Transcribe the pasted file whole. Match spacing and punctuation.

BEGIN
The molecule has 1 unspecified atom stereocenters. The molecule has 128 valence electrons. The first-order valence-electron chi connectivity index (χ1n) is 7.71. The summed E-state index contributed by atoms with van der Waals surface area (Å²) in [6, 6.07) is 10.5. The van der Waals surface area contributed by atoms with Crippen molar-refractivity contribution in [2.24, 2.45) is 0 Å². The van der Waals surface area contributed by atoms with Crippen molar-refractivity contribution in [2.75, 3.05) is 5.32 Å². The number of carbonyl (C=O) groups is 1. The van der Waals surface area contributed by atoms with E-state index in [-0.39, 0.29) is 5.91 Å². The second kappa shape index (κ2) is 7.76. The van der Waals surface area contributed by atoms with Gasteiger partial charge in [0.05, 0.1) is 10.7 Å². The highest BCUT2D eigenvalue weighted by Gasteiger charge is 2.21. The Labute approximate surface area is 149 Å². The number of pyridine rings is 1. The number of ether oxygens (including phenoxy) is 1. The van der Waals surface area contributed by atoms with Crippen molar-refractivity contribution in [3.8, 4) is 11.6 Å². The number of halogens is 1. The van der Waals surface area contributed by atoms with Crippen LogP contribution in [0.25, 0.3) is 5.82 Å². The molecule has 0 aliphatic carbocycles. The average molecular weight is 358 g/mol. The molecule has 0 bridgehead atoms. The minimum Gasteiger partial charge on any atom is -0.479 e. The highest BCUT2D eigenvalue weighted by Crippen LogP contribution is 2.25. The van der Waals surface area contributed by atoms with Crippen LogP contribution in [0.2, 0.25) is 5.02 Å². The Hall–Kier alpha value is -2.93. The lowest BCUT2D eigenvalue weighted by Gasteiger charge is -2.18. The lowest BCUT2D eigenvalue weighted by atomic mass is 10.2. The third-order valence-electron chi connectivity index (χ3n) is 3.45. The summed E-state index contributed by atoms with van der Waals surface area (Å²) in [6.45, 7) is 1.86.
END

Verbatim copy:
The molecule has 1 unspecified atom stereocenters. The molecule has 128 valence electrons. The first-order valence-electron chi connectivity index (χ1n) is 7.71. The summed E-state index contributed by atoms with van der Waals surface area (Å²) in [6, 6.07) is 10.5. The van der Waals surface area contributed by atoms with Crippen molar-refractivity contribution in [2.24, 2.45) is 0 Å². The van der Waals surface area contributed by atoms with Crippen molar-refractivity contribution in [2.75, 3.05) is 5.32 Å². The number of carbonyl (C=O) groups is 1. The van der Waals surface area contributed by atoms with E-state index in [-0.39, 0.29) is 5.91 Å². The second kappa shape index (κ2) is 7.76. The van der Waals surface area contributed by atoms with Gasteiger partial charge in [0.05, 0.1) is 10.7 Å². The highest BCUT2D eigenvalue weighted by Gasteiger charge is 2.21. The Labute approximate surface area is 149 Å². The number of pyridine rings is 1. The number of ether oxygens (including phenoxy) is 1. The van der Waals surface area contributed by atoms with Crippen molar-refractivity contribution in [3.8, 4) is 11.6 Å². The number of halogens is 1. The van der Waals surface area contributed by atoms with Crippen LogP contribution in [0.25, 0.3) is 5.82 Å². The molecule has 0 aliphatic carbocycles. The average molecular weight is 358 g/mol. The molecule has 0 bridgehead atoms. The minimum Gasteiger partial charge on any atom is -0.479 e. The highest BCUT2D eigenvalue weighted by Crippen LogP contribution is 2.25. The van der Waals surface area contributed by atoms with Crippen LogP contribution in [0.2, 0.25) is 5.02 Å². The Hall–Kier alpha value is -2.93. The lowest BCUT2D eigenvalue weighted by Gasteiger charge is -2.18. The lowest BCUT2D eigenvalue weighted by atomic mass is 10.2. The third-order valence-electron chi connectivity index (χ3n) is 3.45. The summed E-state index contributed by atoms with van der Waals surface area (Å²) in [6.45, 7) is 1.86.